Mr. Miller said a “giant hemispheric shift in migration patterns” was driving people toward the United States, which he said must respond with tighter borders. He said Obama-era policies would allow the number of immigrants to “spiral upward endlessly.” Using a favorite phrase, Mr. Miller said: “So you have to turn the ship. And so again, it’s a whole-of-government approach.”
4. Zero tolerance at the border will keep out dangerous illegal immigrants who would otherwise “grievously harm innocent Americans,” Mr. Miller said.
Reading from a list of arrests in Philadelphia in May 2017, Mr. Miller recounted the crimes committed by illegal immigrants: murder, child neglect, negligent manslaughter, car theft, prostitution, racketeering, rape. “It is impossible to take moral lectures from people like the mayor of Philadelphia, who dance in jubilant celebration over ‘sanctuary cities,’ when you had innocent Americans, U.S.-born and foreign, who are victimized on a daily basis because of illegal immigration,” Mr. Miller said.
5. Trump administration officials believe Americans will support their zero-tolerance policies over what Mr. Miller calls the “nihilism” of the Democratic agenda.
Mr. Miller said he believed the issue of border security, even with the controversy over family separations, was a “90-10” issue for Mr. Trump and his Republican allies. He predicted that voters in November would reject “the Democrats’ open-borders extremism,” adding that Democrats had adopted “a point of view so radical that it can really only be described as absolute nihilism.”
On today’s episode:
- Julie Hirschfeld Davis, who covers the White House and immigration for The New York Times.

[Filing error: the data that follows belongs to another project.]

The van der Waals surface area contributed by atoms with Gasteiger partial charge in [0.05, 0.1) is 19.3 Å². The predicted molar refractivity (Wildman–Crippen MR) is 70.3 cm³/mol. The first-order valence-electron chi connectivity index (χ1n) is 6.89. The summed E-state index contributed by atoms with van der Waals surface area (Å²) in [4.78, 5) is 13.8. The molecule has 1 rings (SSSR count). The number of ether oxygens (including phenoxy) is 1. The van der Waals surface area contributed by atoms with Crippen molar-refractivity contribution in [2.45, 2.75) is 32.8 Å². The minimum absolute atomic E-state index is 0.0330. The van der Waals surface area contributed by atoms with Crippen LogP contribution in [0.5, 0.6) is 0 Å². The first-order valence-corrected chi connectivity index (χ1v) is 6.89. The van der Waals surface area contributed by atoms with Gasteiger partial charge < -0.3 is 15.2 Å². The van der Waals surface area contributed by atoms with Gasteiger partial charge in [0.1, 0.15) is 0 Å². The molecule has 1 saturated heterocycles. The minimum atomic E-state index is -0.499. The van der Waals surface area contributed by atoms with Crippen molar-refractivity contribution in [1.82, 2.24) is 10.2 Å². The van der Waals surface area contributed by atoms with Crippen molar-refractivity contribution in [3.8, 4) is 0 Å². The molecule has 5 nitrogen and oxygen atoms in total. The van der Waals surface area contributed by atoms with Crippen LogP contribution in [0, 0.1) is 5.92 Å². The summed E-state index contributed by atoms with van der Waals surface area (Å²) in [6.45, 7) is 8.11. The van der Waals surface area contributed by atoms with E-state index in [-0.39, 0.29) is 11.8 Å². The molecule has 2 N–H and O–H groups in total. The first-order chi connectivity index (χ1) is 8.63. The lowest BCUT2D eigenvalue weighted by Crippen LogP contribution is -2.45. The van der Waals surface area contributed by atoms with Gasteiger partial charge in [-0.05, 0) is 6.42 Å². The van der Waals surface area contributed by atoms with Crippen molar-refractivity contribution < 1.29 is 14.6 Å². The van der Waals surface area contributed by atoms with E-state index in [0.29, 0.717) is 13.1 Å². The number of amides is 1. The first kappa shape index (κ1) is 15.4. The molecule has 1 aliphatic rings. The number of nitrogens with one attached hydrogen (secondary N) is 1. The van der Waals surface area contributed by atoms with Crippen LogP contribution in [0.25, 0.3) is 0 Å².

- President Trump is facing a growing outcry against his administration’s “zero tolerance” border policy, which requires all migrants who enter the United States without authorization to be taken into federal criminal custody, at which point they are separated from their children.
- Stephen Miller, a top aide to the president, and Attorney General Jeff Sessions — two immigration hard-liners who are shaping Mr. Trump’s approach to immigration — have defended the policy.
- As a result of “zero tolerance,” 1,995 children have been separated from adults accompanying them at the border in six weeks.
- This episode of “The Daily” includes excerpts from an audio recording from inside a United States Customs and Border Protection facility, where children are heard crying after being separated from their parents. Listen to the full recording on ProPublica.org.
Some news programs have said they will no longer interview Kellyanne Conway because she isn't credible.
President Trump meets with Japan's Shinzo Abe, Trevor profiles Trump's senior adviser Stephen Miller, and Elaine Welteroth and Phillip Picardi discuss Teen Vogue.
The “Moment of Zen” at the end with Trump shaking hands with Abe was truly hilarious.
One thing has become apparent to both the president’s allies as well as his opponents: When it comes to governing, speed does not always guarantee success.